Make sure your characters sound different from one another. Listen to people around you to nail down their character voices. On surface level, pay attention to their speech affectations -- who uses big words, who uses cockney slang and who uses both.

"I don't give a toss about your ignominious hair, you dippy muppet! Now, fetch me some delectable bangers!" 
Then, on a deeper level, pay attention to how people's interests/life views influence their speech. For example, I am much more likely to reference a video game than last night's football game. If a waiter drops a tray three times during the night, I'm not going to be like: "Hey, that waiter is like the linebacker from USC who wasn't able to hold onto the ball at all!" because I would have no idea what the fuck that means.

Also, something really important: Subtext. Subtext is what people are really saying when they're speaking. I'll give you an example from a movie I've watched the other day. This is a scene from Out of the Furnace which is an okay movie with great performances. All you need to know is that two characters were a couple once upon a time but that changed when he went to prison because of a terrible accident. She couldn't bring herself to see him in prison and broke up with him. Now he's out and she's in a relationship with someone else. This is the scene where he asks her to come back to him. Check it out here.

Now, this scene works wonderfully, for me anyway, because of the subtext. When she announces her pregnancy, Christian Bale doesn't huff and puff and act disappointed. He says "That's wonderful news!" with a broken smile. She replies: "Is it?" despite herself. What he really means is: "I know this means we're never going to be together but I'm glad you're happy." What she really means is: "I don't know if I made a terrible mistake by leaving you." Now imagine if those two lines were the actual dialogue. All of a sudden, something is lost, no? Also, what are the actors supposed to do with those lines? Their job is to bring to life what is between the lines. Give them that depth and they will be thankful.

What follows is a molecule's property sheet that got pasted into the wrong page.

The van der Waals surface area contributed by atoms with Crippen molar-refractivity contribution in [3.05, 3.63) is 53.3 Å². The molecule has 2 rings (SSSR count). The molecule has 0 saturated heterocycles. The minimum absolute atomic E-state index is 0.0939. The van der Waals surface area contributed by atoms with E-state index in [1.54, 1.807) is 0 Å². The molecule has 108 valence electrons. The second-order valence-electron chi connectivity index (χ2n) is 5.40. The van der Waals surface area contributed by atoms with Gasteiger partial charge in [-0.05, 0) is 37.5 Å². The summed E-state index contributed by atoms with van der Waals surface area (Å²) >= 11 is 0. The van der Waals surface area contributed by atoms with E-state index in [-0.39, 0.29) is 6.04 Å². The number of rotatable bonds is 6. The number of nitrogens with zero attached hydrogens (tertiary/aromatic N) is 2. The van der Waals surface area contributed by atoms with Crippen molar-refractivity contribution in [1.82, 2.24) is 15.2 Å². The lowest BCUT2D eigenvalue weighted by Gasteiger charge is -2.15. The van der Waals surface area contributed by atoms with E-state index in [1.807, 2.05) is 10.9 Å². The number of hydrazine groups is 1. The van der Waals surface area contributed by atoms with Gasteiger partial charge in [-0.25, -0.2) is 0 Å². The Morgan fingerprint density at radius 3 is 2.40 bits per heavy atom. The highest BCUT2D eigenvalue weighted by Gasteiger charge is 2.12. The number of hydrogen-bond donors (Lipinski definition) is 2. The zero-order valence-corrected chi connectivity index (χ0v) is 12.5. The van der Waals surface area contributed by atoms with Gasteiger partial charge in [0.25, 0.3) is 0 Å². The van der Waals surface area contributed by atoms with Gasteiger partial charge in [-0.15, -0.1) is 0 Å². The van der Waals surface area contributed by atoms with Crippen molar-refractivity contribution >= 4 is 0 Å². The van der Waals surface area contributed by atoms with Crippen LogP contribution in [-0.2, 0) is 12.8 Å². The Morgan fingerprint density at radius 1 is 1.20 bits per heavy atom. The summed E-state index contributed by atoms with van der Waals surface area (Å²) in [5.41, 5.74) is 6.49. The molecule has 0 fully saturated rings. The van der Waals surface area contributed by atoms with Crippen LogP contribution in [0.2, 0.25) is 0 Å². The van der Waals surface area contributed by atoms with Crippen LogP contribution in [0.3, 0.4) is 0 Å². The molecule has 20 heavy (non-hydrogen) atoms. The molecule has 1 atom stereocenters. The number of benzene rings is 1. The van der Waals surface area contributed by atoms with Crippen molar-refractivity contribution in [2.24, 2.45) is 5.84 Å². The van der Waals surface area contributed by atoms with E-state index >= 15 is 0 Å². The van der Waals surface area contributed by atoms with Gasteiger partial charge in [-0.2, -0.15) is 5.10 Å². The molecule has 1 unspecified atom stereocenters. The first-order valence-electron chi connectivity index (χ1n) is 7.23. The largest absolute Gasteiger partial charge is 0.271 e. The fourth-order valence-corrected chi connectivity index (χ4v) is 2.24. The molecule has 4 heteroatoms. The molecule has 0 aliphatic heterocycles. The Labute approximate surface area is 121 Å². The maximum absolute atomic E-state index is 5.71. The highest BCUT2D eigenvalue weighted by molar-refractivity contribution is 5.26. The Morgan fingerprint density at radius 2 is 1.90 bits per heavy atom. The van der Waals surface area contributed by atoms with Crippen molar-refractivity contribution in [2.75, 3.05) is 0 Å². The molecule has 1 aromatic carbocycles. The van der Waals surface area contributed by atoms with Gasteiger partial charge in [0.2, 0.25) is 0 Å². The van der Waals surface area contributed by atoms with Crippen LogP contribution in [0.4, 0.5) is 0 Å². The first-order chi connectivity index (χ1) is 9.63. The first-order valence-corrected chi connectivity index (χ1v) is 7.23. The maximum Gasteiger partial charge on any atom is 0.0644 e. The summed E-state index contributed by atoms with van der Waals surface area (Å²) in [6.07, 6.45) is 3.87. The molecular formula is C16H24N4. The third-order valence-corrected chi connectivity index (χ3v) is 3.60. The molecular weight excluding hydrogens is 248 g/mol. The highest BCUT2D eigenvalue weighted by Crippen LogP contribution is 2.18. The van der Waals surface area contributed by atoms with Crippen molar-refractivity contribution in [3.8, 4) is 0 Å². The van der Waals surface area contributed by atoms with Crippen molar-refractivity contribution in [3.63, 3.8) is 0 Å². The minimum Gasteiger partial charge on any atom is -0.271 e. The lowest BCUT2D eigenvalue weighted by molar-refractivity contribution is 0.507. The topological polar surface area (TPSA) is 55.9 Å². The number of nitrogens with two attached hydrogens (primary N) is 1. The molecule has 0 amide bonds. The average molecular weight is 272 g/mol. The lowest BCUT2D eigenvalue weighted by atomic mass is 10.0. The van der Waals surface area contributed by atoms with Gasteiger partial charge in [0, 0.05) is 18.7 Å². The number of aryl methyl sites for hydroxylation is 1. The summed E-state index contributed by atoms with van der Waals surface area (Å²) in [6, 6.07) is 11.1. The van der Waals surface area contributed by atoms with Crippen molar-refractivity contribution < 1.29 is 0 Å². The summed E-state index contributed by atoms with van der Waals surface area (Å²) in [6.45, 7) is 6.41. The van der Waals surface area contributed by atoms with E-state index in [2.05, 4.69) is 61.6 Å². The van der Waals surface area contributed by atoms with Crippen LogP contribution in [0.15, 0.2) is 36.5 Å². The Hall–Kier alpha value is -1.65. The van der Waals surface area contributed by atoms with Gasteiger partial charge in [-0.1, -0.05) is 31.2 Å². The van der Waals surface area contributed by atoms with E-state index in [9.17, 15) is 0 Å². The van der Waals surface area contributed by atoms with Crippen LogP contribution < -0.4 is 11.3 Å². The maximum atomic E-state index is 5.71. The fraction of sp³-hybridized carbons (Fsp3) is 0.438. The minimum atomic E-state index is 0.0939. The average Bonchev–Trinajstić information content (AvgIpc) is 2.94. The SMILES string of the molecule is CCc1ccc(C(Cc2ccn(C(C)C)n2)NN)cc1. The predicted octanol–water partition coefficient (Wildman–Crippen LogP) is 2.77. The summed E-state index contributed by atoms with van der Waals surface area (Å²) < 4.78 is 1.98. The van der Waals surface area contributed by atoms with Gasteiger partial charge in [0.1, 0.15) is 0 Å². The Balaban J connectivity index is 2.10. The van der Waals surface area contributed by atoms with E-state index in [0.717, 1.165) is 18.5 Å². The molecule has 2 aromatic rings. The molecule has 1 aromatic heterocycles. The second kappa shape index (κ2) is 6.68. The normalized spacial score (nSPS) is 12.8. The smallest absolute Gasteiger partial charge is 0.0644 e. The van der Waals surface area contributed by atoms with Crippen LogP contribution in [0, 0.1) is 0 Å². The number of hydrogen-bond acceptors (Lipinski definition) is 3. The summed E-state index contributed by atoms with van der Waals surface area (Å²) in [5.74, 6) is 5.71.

And here are two big Red Flags you should avoid while you're writing dialogue:

The Crazy Exposition Dump - This usually occurs in crazy complicated science fiction movies with complicated worlds/rules. Either, the rules of the world are utterly labyrinthine and the author has to lay it all out before we embark on our fantastic voyage or the author created such a complicated world and wrote himself/herself into such a corner that watching the last twenty minutes are almost like reading a text book as everything is explained to you. For example, remember this guy?

"I prepared for this scene by reading the Phone Book over and over again."
Mr. Architect bored and disappointed an entire generation of movie-goers. What was supposed to be a 2001 Space Odyssey-ish revelation became a parody of itself. It was unclear, unemotional and visually boring. Trust me, if the original Matrix ended with this fella spouting gibberish, there would have been no second one. But "Hey!" you say, "The first Matrix had PLENTY of exposition! Morpheus basically explains the entire thing to Neo, that's the first half of the movie!"

Well, my dear friend, you are right, but what the first Matrix has is GOOD exposition. When Morpheus explains to Neo the reality of his situation, we're in a surreal, white room. It's visually striking, it upends Neo's world and it's extremely clear. ("The world you lived in all your life was merely a computer program designed to keep your mind enslaved.") Similarly, when Morpheus walks Neo through the crowded city and explains to him that anyone who is not unplugged can turn into an Agent at any second, the scene is visually dynamic -- The Woman in Red, the jarring Pause when she morphs into Agent Smith all of a sudden -- and what is being told is extremely clear. Check it out here.